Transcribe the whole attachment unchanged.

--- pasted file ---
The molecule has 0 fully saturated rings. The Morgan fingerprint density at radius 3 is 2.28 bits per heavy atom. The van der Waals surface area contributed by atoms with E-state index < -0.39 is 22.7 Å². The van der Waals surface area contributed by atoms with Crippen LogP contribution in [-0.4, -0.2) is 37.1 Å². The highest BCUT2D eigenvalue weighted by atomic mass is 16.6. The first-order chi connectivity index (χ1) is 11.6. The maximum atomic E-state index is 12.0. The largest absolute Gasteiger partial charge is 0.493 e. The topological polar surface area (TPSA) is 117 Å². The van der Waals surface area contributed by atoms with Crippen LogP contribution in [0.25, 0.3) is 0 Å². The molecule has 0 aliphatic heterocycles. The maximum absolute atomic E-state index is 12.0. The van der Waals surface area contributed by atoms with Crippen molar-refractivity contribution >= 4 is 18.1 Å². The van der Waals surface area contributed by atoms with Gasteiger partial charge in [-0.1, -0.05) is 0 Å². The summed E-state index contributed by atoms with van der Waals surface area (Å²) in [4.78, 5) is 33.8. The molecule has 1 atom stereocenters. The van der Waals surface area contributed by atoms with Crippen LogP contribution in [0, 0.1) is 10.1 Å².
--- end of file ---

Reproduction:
The molecule has 0 fully saturated rings. The Morgan fingerprint density at radius 3 is 2.28 bits per heavy atom. The van der Waals surface area contributed by atoms with E-state index < -0.39 is 22.7 Å². The van der Waals surface area contributed by atoms with Crippen LogP contribution in [-0.4, -0.2) is 37.1 Å². The highest BCUT2D eigenvalue weighted by atomic mass is 16.6. The first-order chi connectivity index (χ1) is 11.6. The maximum atomic E-state index is 12.0. The largest absolute Gasteiger partial charge is 0.493 e. The topological polar surface area (TPSA) is 117 Å². The van der Waals surface area contributed by atoms with Crippen LogP contribution in [0.25, 0.3) is 0 Å². The molecule has 0 aliphatic heterocycles. The maximum absolute atomic E-state index is 12.0. The van der Waals surface area contributed by atoms with Crippen molar-refractivity contribution >= 4 is 18.1 Å². The van der Waals surface area contributed by atoms with Gasteiger partial charge in [-0.1, -0.05) is 0 Å². The summed E-state index contributed by atoms with van der Waals surface area (Å²) in [4.78, 5) is 33.8. The molecule has 1 atom stereocenters. The van der Waals surface area contributed by atoms with Crippen LogP contribution in [0, 0.1) is 10.1 Å².